Building Bridges from Virginia Tech to Nepal

By Kathryn Galland, Planet Blacksburg, November 25, 2008

Blacksburg, Virginia (USA) -- Jane Vance laughed when her friend and teacher, Amchi Tsampa Ngawang Gurung Lama, stepped on the Virginia Tech campus in 2001, saw maroon and orange, and remarked, "ah, Virginia Tech, very Buddhist university. Hokies, very Buddhist."

Buddhist holy colors are orange and maroon.

What connects the Blue Ridge surrounding Virginia Tech to a remote village in western Nepal?

A dedicated Blacksburg artist and a Nepali medicine man,  Amchi Tsampa Ngawang Gurung Lama.

[According to Vance, amchi means Tibetan medical doctor, Gurung is Tsampa Ngawang's Tibetan family name and lama is his Buddhist title as mind-healer.]

After extensive travels to India, Sri Lanka and Nepal, Vance, local painter and Virginia Tech professor, first met Ngawang in 2001 through friend and photographer Thomas Kelly.

Vance and Ngawang quickly became friends.

"He believes we share the same mind, which means we have the same intention, which outlives just our bodies and this one lifetime," Vance says.

With Vance's help, Ngawang completed his dream in 2001 of traveling to America.

During Ngawang's visit to the United States, he stayed at Vance's home in Blacksburg while he taught a semester-long course on Himalayan culture at Virginia Tech.

Ngawang recruited Vance to paint a lineage painting of himself, a painting "which situates a great teacher in a long line of other great teachers, much as a genealogical chart places an individual within a family," Vance says.

For Vance, this was the opportunity of a lifetime.

She became the first western and first female ever to be granted permission to paint a Tibetan lineage painting of a Tibetan amchi.

She had to make it special.

In the summer of 2007, Vance and seven friends ventured to Ngawang's village in Nepal to hand deliver the lineage painting she completed in 2004, a journey and celebration, detailed in the documentary "A Gift for The Village," which her film team hopes to debut by summer 2010.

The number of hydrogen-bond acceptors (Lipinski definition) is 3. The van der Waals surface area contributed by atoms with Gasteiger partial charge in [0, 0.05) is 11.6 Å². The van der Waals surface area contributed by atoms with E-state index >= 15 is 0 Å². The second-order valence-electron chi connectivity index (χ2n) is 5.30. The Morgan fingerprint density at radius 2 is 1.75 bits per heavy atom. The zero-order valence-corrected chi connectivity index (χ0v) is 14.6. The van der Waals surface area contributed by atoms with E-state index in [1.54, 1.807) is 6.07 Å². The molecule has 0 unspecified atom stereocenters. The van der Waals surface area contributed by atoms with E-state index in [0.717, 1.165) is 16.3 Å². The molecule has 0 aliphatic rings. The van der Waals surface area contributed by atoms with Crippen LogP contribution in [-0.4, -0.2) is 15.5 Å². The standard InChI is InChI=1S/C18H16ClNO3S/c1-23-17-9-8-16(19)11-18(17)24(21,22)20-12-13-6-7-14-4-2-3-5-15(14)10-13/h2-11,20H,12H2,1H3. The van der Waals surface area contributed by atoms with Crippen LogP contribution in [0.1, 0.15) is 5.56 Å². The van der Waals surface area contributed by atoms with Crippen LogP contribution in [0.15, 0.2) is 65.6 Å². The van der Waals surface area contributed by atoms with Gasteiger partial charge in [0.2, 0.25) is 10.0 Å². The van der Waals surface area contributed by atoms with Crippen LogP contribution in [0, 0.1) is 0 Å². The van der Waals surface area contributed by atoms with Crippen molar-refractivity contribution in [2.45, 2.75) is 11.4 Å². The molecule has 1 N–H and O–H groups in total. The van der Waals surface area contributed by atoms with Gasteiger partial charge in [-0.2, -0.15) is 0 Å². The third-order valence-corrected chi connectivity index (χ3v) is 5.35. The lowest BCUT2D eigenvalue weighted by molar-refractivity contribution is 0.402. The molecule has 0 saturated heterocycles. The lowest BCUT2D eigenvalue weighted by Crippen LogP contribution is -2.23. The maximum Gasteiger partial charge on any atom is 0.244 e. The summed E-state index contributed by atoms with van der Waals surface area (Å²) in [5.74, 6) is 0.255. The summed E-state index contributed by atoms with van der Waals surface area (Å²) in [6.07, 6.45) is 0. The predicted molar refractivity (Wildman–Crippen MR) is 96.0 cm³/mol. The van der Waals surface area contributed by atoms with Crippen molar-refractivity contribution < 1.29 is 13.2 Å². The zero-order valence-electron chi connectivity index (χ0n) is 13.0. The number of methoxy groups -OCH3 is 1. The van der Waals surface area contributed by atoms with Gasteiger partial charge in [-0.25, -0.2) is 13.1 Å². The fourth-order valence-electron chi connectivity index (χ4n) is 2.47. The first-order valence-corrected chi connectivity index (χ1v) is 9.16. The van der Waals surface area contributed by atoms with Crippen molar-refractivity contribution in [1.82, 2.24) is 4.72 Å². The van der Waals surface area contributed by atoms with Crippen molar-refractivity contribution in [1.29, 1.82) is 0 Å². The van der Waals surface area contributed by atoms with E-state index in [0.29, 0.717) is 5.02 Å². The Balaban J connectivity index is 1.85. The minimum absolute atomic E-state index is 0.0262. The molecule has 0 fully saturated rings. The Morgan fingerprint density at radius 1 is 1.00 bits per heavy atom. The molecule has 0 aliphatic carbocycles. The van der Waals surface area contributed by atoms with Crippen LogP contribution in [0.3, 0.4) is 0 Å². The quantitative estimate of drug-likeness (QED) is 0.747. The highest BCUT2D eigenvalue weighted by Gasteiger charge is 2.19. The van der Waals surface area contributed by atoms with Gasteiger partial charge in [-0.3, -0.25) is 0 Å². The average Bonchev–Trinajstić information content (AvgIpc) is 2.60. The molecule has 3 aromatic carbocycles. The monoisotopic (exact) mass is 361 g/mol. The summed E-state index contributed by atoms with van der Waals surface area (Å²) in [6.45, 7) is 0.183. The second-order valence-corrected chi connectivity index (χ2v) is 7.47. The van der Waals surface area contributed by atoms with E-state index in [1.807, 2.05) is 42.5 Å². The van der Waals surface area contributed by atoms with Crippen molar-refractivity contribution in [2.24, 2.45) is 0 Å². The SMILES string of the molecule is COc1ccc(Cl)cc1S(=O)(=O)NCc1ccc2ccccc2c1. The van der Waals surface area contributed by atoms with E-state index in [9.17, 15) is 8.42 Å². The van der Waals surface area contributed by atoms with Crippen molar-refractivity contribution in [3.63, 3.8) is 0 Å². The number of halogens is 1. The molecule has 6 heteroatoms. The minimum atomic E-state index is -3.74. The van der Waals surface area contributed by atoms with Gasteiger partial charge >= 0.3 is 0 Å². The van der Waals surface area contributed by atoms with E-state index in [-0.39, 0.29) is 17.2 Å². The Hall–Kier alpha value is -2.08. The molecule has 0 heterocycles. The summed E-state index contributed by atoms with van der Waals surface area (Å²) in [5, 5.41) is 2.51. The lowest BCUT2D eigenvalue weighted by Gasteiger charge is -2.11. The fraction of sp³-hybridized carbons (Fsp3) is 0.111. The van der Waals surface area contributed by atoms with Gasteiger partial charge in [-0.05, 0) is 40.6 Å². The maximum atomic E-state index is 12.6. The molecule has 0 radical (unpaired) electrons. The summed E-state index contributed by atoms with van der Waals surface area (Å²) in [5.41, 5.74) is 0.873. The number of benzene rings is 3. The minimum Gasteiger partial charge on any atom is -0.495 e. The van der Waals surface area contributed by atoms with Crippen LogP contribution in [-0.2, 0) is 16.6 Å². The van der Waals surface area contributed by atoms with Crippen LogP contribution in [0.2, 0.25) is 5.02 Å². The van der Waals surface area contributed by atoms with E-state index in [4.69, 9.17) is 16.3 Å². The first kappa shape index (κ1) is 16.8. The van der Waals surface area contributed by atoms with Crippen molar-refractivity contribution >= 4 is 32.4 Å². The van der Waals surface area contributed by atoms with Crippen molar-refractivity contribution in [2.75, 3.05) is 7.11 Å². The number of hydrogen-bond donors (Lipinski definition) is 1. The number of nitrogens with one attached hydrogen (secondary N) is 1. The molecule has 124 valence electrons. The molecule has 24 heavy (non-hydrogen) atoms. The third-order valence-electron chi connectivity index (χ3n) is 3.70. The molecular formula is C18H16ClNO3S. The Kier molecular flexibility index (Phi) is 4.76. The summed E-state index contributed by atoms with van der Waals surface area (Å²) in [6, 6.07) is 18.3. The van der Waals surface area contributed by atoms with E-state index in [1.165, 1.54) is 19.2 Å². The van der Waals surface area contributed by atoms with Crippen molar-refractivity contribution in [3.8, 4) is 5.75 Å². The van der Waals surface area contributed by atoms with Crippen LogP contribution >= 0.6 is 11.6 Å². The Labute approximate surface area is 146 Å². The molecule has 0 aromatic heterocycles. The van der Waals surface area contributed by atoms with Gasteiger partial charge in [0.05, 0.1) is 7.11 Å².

The Artist

Vance is not your typical artist; her home is filled with large and bright Tibetan paintings and cats, 20 to be exact.

She believes in the Abominable Snowman and her driveway is lined with what appears to be paper cloths hanging from clotheslines.

Actually, the cloths are prayers. According to Tibetan Buddhism, when the wind blows, it carries the prayers into the world, dispersing intentions of peace and love.

Her friends describe Vance as generous and enthusiastic.

Videographer and friend Tom Landon says, "She gathers friends the way she gathers cats, and once you are a friend you know she'd do anything on your behalf."

Landon would describe her enthusiasm as "all-consuming" while best friend Jenna Swann says it is "contagious and sincere."

Vance paints with soils collected from her journeys to remote regions such as Mustang in northwest Nepal. These soils, she considers to be her real treasure.

The Painting

The 7-foot linen painting is not simply a portrait of Ngawang; it also includes a narrative record of Ngawang's first visit to America.

Surrounding the image of Ngawang, seated at a small table and holding prayer beads, are text bubbles in English and Tibetan, describing his journey and his contributions at Virginia Tech.

Behind the text bubbles, the background is filled with an ornate landscape of Virginia flowers and the Blue Ridge Mountains in a Tibetan setting, Vance's unique contribution to this style of lineage paintings.

"I wanted this painting to be both traditional and respectfully hybridized--art done by an American, by invitation, within the Tibetan Buddhist tradition, " Vance says.

Her motivation for her artwork is in forming cultural bridges.

"I want to show that moving deeply into a culture you were not born into does not mean repudiating your home culture," Vance says.

In 2004, after 10 months of labor, Vance finished the painting.

Upon completion, a ceremony took place in Vance's home with traditional Tibetan music to bless the painting and the life of the work.